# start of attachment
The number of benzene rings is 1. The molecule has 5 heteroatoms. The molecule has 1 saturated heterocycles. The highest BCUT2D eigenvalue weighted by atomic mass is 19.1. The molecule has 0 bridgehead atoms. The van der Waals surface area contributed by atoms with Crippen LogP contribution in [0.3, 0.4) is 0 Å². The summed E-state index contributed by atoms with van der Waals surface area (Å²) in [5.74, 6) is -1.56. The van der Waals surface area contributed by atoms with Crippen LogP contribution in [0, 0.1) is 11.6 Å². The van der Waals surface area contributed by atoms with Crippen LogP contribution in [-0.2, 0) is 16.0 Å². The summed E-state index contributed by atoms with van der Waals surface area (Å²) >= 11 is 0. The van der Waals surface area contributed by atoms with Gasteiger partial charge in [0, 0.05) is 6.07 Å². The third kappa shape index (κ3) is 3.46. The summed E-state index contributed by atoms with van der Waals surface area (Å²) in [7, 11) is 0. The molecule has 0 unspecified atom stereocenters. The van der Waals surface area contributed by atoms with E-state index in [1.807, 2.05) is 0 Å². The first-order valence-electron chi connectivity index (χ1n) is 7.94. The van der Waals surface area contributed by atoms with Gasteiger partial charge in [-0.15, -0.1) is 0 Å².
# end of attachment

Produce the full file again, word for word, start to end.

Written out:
The number of benzene rings is 1. The molecule has 5 heteroatoms. The molecule has 1 saturated heterocycles. The highest BCUT2D eigenvalue weighted by atomic mass is 19.1. The molecule has 0 bridgehead atoms. The van der Waals surface area contributed by atoms with Crippen LogP contribution in [0.3, 0.4) is 0 Å². The summed E-state index contributed by atoms with van der Waals surface area (Å²) in [5.74, 6) is -1.56. The van der Waals surface area contributed by atoms with Crippen LogP contribution in [0, 0.1) is 11.6 Å². The van der Waals surface area contributed by atoms with Crippen LogP contribution in [-0.2, 0) is 16.0 Å². The summed E-state index contributed by atoms with van der Waals surface area (Å²) >= 11 is 0. The van der Waals surface area contributed by atoms with Gasteiger partial charge in [0, 0.05) is 6.07 Å². The third kappa shape index (κ3) is 3.46. The summed E-state index contributed by atoms with van der Waals surface area (Å²) in [7, 11) is 0. The molecule has 0 unspecified atom stereocenters. The van der Waals surface area contributed by atoms with E-state index in [1.807, 2.05) is 0 Å². The first-order valence-electron chi connectivity index (χ1n) is 7.94. The van der Waals surface area contributed by atoms with Gasteiger partial charge in [-0.15, -0.1) is 0 Å².